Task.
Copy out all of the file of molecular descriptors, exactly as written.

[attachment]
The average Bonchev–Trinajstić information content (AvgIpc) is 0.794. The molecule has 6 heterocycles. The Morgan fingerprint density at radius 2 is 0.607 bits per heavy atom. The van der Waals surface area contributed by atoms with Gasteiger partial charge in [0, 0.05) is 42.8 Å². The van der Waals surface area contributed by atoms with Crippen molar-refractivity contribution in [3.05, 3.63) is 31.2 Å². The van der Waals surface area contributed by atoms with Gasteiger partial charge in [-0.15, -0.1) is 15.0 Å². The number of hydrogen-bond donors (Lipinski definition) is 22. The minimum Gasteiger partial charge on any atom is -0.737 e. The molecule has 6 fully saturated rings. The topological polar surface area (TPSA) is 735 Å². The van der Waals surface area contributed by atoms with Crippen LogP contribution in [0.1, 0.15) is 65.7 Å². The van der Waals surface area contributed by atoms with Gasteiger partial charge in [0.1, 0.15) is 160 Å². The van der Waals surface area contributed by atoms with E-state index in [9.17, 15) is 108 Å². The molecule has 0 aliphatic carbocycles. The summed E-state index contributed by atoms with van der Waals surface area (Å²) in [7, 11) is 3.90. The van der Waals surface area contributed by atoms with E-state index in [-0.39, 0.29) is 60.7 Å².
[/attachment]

The average Bonchev–Trinajstić information content (AvgIpc) is 0.794. The molecule has 6 heterocycles. The Morgan fingerprint density at radius 2 is 0.607 bits per heavy atom. The van der Waals surface area contributed by atoms with Gasteiger partial charge in [0, 0.05) is 42.8 Å². The van der Waals surface area contributed by atoms with Crippen molar-refractivity contribution in [3.05, 3.63) is 31.2 Å². The van der Waals surface area contributed by atoms with Gasteiger partial charge in [-0.15, -0.1) is 15.0 Å². The number of hydrogen-bond donors (Lipinski definition) is 22. The minimum Gasteiger partial charge on any atom is -0.737 e. The molecule has 6 fully saturated rings. The topological polar surface area (TPSA) is 735 Å². The van der Waals surface area contributed by atoms with Crippen LogP contribution in [0.1, 0.15) is 65.7 Å². The van der Waals surface area contributed by atoms with Gasteiger partial charge in [0.1, 0.15) is 160 Å². The van der Waals surface area contributed by atoms with E-state index in [9.17, 15) is 108 Å². The molecule has 0 aliphatic carbocycles. The summed E-state index contributed by atoms with van der Waals surface area (Å²) in [7, 11) is 3.90. The van der Waals surface area contributed by atoms with E-state index in [-0.39, 0.29) is 60.7 Å².